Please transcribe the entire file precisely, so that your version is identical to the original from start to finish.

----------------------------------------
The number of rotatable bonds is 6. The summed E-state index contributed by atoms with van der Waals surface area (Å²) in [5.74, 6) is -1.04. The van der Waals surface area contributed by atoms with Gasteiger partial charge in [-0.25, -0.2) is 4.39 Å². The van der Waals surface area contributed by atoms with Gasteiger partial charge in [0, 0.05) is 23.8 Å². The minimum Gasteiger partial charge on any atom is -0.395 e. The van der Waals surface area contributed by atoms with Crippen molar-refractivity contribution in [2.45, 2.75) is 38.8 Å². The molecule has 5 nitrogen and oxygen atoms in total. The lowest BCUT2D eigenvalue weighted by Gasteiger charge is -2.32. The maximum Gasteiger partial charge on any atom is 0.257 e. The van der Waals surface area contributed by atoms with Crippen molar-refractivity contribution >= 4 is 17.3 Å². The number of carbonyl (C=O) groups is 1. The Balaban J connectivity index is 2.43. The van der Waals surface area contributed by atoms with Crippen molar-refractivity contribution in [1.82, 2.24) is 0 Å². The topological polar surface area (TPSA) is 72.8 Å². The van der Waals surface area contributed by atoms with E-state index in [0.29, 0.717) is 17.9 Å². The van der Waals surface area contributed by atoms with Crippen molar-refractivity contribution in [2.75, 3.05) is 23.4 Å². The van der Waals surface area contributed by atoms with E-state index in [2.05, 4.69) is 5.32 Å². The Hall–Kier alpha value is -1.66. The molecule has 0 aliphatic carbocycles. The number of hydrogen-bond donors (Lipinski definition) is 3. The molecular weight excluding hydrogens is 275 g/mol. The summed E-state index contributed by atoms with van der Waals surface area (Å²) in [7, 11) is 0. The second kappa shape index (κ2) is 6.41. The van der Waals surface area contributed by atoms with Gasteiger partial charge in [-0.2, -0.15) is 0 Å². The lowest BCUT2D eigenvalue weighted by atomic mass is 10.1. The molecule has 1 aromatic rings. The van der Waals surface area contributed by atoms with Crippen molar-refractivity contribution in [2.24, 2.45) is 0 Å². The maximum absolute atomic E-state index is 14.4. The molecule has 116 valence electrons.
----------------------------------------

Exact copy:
The number of rotatable bonds is 6. The summed E-state index contributed by atoms with van der Waals surface area (Å²) in [5.74, 6) is -1.04. The van der Waals surface area contributed by atoms with Gasteiger partial charge in [-0.25, -0.2) is 4.39 Å². The van der Waals surface area contributed by atoms with Gasteiger partial charge in [0, 0.05) is 23.8 Å². The minimum Gasteiger partial charge on any atom is -0.395 e. The van der Waals surface area contributed by atoms with Crippen molar-refractivity contribution in [2.45, 2.75) is 38.8 Å². The molecule has 5 nitrogen and oxygen atoms in total. The lowest BCUT2D eigenvalue weighted by Gasteiger charge is -2.32. The maximum Gasteiger partial charge on any atom is 0.257 e. The van der Waals surface area contributed by atoms with Crippen molar-refractivity contribution >= 4 is 17.3 Å². The number of carbonyl (C=O) groups is 1. The Balaban J connectivity index is 2.43. The van der Waals surface area contributed by atoms with Crippen molar-refractivity contribution in [1.82, 2.24) is 0 Å². The topological polar surface area (TPSA) is 72.8 Å². The van der Waals surface area contributed by atoms with E-state index in [0.29, 0.717) is 17.9 Å². The van der Waals surface area contributed by atoms with Crippen molar-refractivity contribution in [2.75, 3.05) is 23.4 Å². The van der Waals surface area contributed by atoms with E-state index in [2.05, 4.69) is 5.32 Å². The Hall–Kier alpha value is -1.66. The molecule has 0 aliphatic carbocycles. The number of hydrogen-bond donors (Lipinski definition) is 3. The molecular weight excluding hydrogens is 275 g/mol. The summed E-state index contributed by atoms with van der Waals surface area (Å²) in [7, 11) is 0. The second kappa shape index (κ2) is 6.41. The van der Waals surface area contributed by atoms with Gasteiger partial charge in [-0.2, -0.15) is 0 Å². The lowest BCUT2D eigenvalue weighted by atomic mass is 10.1. The molecule has 1 aromatic rings. The van der Waals surface area contributed by atoms with Crippen molar-refractivity contribution in [2.24, 2.45) is 0 Å². The maximum absolute atomic E-state index is 14.4. The molecule has 116 valence electrons.